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County workers honored for heroics, dedication


As she choked on a piece of meat during lunch at the Westminster Senior Center one day last February, 80-year-old Genevieve Friedline was scared.

"That's an awful feeling," she said. "You think you're going to die. You can't talk."

But Mrs. Friedline was sitting in the right place. Olivia Schrodetzki, assistant program coordinator at the center, jumped up from the next table and used the Heimlich maneuver on Mrs. Friedline to dislodge the meat.

"During the procedure, I was calm," Mrs. Schrodetzki said. "But after, I got weak in the knees."

County employees will honor Mrs. Schrodetzki for her quick action at a ceremony at 2 p.m. tomorrow at the County Office Building.

Martin Norwood, who works at Hoods Mill Landfill, also will receive an "Employee Appreciation and Humanitarian Award," which carries with it a plaque and a $100 savings bond.

County employees honor their peers with the awards each quarter, said Bev Billingslea, assistant director of the Department of Human Resources and Personnel Services.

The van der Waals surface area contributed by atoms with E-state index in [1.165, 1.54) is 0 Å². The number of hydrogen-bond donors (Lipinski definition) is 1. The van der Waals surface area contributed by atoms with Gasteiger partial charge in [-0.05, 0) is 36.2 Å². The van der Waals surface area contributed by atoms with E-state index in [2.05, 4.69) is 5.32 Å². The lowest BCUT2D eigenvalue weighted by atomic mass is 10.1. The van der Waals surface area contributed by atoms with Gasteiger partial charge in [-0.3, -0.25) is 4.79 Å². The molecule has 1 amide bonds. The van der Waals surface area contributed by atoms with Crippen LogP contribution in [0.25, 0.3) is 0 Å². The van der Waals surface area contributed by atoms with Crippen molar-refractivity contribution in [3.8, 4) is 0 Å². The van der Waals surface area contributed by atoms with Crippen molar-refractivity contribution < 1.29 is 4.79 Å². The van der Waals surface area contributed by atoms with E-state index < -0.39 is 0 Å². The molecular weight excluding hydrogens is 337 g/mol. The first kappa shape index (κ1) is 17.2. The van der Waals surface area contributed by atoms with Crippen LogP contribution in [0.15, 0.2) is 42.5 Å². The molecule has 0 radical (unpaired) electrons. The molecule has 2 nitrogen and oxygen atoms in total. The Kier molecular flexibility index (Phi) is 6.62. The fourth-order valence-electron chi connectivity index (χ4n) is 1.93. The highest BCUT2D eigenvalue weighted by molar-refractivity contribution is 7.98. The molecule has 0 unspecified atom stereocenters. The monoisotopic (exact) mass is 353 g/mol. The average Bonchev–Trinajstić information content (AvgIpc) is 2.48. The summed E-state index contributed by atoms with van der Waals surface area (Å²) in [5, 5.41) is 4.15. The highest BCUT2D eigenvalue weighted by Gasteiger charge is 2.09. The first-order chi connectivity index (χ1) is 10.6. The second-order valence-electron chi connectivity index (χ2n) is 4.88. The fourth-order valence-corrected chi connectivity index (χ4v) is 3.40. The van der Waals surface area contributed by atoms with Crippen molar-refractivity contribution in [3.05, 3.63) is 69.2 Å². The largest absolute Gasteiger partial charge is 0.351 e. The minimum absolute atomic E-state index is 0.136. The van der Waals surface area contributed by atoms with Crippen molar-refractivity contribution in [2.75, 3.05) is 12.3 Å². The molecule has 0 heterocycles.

Employees make nominations to the 11-member Employee Ombudsman Committee, which chooses the recipients, she said.

Mrs. Schrodetzki, a county employee for five years, had learned the Heimlich maneuver in training sessions, but said she never had used it before that February day.

Mrs. Friedline, a Westminster resident, said she usually goes to the center three or four days a week for exercise and social activities.

"She saved my life," she said of Mrs. Schrodetzki.

Lynette Brewer, Bureau of Aging community services supervisor, nominated Mrs. Schrodetzki for the award.

Mrs. Schrodetzki said her husband, Frederick, and daughter, Sherri Wehland, and granddaughters Ashley and Emily Wehland plan to attend the ceremony.

Mr. Norwood, a county employee for 15 years, was nominated for the award by co-worker Misti Plog, weigh master/cashier at the landfill. He is being honored for "his overall courtesy and service to the citizens of Carroll County," according to a news release.

His job is to run the tire shredder at the landfill, but he often helps women and older men who have brought loads of debris, Ms. Plog wrote in her nomination form.

"He's polite, nice and considerate of other people," she wrote.

Mr. Norwood has contacted police about stolen cars left on property near the landfill, and he nursed back to health two kittens that came to the landfill in the back of a truck, Ms. Plog wrote.

Mr. Norwood could not be reached for comment yesterday.

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